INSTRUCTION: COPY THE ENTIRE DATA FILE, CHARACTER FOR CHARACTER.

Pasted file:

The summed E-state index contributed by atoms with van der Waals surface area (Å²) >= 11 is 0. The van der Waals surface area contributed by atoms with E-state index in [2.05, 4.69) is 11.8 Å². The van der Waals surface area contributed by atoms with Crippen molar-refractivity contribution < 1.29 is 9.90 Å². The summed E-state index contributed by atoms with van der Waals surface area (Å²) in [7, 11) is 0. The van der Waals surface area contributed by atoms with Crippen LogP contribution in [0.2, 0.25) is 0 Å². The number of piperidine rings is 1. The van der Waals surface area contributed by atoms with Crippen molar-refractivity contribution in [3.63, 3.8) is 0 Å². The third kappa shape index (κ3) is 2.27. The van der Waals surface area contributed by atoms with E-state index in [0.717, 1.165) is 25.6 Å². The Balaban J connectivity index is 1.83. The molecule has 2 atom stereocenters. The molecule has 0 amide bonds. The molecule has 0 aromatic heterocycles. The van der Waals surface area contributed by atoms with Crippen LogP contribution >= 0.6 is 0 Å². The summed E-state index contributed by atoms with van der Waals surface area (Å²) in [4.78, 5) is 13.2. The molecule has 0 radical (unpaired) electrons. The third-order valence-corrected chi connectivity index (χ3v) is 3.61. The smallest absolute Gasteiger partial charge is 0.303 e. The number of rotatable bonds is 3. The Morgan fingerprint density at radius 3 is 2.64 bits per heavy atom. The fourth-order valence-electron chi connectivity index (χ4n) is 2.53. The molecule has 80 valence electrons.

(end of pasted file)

The summed E-state index contributed by atoms with van der Waals surface area (Å²) >= 11 is 0. The van der Waals surface area contributed by atoms with E-state index in [2.05, 4.69) is 11.8 Å². The van der Waals surface area contributed by atoms with Crippen molar-refractivity contribution < 1.29 is 9.90 Å². The summed E-state index contributed by atoms with van der Waals surface area (Å²) in [7, 11) is 0. The van der Waals surface area contributed by atoms with Crippen LogP contribution in [0.2, 0.25) is 0 Å². The number of piperidine rings is 1. The van der Waals surface area contributed by atoms with Crippen molar-refractivity contribution in [3.63, 3.8) is 0 Å². The third kappa shape index (κ3) is 2.27. The van der Waals surface area contributed by atoms with E-state index in [0.717, 1.165) is 25.6 Å². The Balaban J connectivity index is 1.83. The molecule has 2 atom stereocenters. The molecule has 0 amide bonds. The molecule has 0 aromatic heterocycles. The van der Waals surface area contributed by atoms with Crippen LogP contribution >= 0.6 is 0 Å². The summed E-state index contributed by atoms with van der Waals surface area (Å²) in [4.78, 5) is 13.2. The molecule has 0 radical (unpaired) electrons. The third-order valence-corrected chi connectivity index (χ3v) is 3.61. The smallest absolute Gasteiger partial charge is 0.303 e. The number of rotatable bonds is 3. The Morgan fingerprint density at radius 3 is 2.64 bits per heavy atom. The fourth-order valence-electron chi connectivity index (χ4n) is 2.53. The molecule has 80 valence electrons.